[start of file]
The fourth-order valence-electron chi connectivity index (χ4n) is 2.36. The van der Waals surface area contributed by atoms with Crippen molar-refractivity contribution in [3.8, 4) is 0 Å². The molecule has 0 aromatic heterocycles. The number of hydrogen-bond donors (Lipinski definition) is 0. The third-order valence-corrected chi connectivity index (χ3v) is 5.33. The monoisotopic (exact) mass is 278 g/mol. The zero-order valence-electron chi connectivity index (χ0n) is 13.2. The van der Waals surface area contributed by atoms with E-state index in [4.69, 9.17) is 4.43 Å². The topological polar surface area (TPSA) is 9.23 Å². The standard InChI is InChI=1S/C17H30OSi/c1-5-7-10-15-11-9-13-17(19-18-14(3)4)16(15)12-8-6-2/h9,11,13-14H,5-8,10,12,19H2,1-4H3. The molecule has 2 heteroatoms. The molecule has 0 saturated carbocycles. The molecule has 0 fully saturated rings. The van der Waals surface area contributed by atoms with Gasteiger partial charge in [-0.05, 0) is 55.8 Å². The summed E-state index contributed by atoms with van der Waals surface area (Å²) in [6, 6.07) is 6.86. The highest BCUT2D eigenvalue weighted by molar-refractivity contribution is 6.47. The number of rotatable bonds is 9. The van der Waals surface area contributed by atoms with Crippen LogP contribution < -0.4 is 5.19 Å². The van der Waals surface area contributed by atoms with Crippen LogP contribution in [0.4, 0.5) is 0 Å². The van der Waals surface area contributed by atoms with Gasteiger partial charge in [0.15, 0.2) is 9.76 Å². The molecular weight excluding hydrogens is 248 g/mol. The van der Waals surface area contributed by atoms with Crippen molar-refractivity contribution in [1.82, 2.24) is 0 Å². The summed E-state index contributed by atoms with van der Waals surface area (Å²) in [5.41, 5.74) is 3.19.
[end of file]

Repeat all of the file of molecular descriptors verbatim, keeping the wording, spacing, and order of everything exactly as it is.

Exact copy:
The fourth-order valence-electron chi connectivity index (χ4n) is 2.36. The van der Waals surface area contributed by atoms with Crippen molar-refractivity contribution in [3.8, 4) is 0 Å². The molecule has 0 aromatic heterocycles. The number of hydrogen-bond donors (Lipinski definition) is 0. The third-order valence-corrected chi connectivity index (χ3v) is 5.33. The monoisotopic (exact) mass is 278 g/mol. The zero-order valence-electron chi connectivity index (χ0n) is 13.2. The van der Waals surface area contributed by atoms with E-state index in [4.69, 9.17) is 4.43 Å². The topological polar surface area (TPSA) is 9.23 Å². The standard InChI is InChI=1S/C17H30OSi/c1-5-7-10-15-11-9-13-17(19-18-14(3)4)16(15)12-8-6-2/h9,11,13-14H,5-8,10,12,19H2,1-4H3. The molecule has 2 heteroatoms. The molecule has 0 saturated carbocycles. The molecule has 0 fully saturated rings. The van der Waals surface area contributed by atoms with Gasteiger partial charge in [-0.05, 0) is 55.8 Å². The summed E-state index contributed by atoms with van der Waals surface area (Å²) in [6, 6.07) is 6.86. The highest BCUT2D eigenvalue weighted by molar-refractivity contribution is 6.47. The number of rotatable bonds is 9. The van der Waals surface area contributed by atoms with Crippen LogP contribution < -0.4 is 5.19 Å². The van der Waals surface area contributed by atoms with Crippen LogP contribution in [0.4, 0.5) is 0 Å². The van der Waals surface area contributed by atoms with Gasteiger partial charge in [0.15, 0.2) is 9.76 Å². The molecular weight excluding hydrogens is 248 g/mol. The van der Waals surface area contributed by atoms with Crippen molar-refractivity contribution in [1.82, 2.24) is 0 Å². The summed E-state index contributed by atoms with van der Waals surface area (Å²) in [5.41, 5.74) is 3.19.